The futile struggle against erosive forces: snapshots of street scenes at the most forlorne corners of town.
Good things come to those who wait, so that is what Hærleif Langås has done. Even under his Northaunt moniker, which has presently taken over from Non Ethos as his main artistic valve, time between releases has always been long compared to the usual replacement periods of the genre.
In the case of "Syk Asfalt" Langås has waited years to be able to present the work the way he originally envisaged it and on a label which would be able to bring such an uneasy and demanding work to an audience with open ears. And even if you're left with more questions than answers in the end, the album precisely fills the gap between Non Ethos and Northaunt and therefore complements his discography in a supple manner.
After all, the differences between the two projects are drastic. On the one hand, there's the ethereal beauty of Northaunt, inspired by the purity of Norwegian nature and filled with forrays into light-filled Drone- and Field Recording territory. On the other, there's a dark experimental outlet based just as much on philosophical discussions as on the belief that there are "cracks in ourselves which we can't mend". The scenerie for the former is the countryside, for the latter it is the city with its tarred highways and the futile struggle against errosive forces. And yet, there are many obvious similarities between both oeuvres.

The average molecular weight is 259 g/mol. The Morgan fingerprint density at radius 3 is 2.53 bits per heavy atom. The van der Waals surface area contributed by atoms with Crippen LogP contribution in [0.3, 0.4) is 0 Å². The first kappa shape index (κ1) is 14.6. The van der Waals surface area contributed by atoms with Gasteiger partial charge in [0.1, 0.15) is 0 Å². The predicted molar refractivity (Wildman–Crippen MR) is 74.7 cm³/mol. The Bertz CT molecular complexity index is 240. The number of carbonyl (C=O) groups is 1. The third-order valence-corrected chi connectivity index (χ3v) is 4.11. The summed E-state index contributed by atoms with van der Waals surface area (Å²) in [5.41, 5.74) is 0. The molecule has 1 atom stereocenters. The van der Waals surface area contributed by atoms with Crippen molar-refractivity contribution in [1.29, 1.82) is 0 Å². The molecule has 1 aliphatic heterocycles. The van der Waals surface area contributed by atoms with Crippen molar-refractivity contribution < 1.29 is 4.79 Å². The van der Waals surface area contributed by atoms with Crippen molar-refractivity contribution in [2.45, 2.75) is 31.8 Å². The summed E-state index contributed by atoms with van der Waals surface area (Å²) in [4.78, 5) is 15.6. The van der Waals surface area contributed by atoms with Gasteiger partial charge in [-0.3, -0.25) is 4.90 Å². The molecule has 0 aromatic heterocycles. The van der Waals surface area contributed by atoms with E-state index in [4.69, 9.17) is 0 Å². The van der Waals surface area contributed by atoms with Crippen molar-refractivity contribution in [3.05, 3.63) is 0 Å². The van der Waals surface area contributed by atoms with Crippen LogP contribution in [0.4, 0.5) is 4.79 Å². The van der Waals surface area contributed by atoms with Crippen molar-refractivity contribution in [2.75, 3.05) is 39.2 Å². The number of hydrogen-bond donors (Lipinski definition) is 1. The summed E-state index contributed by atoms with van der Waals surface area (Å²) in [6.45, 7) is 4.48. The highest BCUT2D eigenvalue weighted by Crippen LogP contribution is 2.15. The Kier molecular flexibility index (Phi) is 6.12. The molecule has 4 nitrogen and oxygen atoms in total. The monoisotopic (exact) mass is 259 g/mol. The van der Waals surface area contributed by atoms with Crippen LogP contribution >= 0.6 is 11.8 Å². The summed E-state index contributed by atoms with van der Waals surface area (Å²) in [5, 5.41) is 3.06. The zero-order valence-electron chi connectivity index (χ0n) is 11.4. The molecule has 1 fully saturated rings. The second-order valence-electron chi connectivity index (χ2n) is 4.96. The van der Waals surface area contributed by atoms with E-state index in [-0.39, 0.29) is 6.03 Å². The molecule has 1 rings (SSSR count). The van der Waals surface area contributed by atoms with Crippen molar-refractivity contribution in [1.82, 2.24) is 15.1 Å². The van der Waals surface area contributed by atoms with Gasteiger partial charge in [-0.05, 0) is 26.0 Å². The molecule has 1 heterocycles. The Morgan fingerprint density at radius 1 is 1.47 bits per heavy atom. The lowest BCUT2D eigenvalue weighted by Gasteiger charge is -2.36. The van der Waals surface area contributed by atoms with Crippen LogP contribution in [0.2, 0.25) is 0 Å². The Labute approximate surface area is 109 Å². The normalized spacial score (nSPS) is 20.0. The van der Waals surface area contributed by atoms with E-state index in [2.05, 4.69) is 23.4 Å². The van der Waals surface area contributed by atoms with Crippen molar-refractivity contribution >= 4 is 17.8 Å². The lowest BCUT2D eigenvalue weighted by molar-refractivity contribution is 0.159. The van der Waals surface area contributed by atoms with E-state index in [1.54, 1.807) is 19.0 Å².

"Syk Asfalt" concentrates on grating and gravelling noises, on the finely gritting emissions of boot soles grinding tiny stones and urban debris. What starts out concretely and almost as a sort of selective musique concrete, is slowly lifted into ghostly abstractions, as weightless drones rise up through the gutters and fill the spaces between the molecular noises.
Langås is not interested in the kind of accretions he now specialises in, nor does he dissect his gravel sounds into even smaller, sharper and self-sufficient entities. Instead, the raw and hollistic character of the recordings remains and so does the contrast between the "musical" and the "material". Possibly these mostly six to seven minute long pieces are less to be understood as compositions, but rather as snapshots of street scenes, witnessed at some of the most forlorne corners of town. It is almost like watching a Polaroid slowly take on shapes and colours, before it sails away gracefully, floating weightlessly into a pool of mud.
The fact that one can hear footsteps distancing themselves from the action at the end of almost every track intensifies the impression that "Syk Asfalt" wants to "observed" rather than simply "listened to". What it doesn't provide is an obvious focus. There is only a scant pool of musical objects and none of them seems to want to take center stage, leaving one unsure about whence to direct one's attention.
Also, there is a high degree of openness, which could easily be confused with aimlessness – "Syk Asfalt" never forces itself upon the listener and needs to be discovered. Once you have, you will find new details with each listen on an album of gentle contours, despite its sinister symantics. Just give it some time – after all, by now it should have become clear that good things come to those who wait.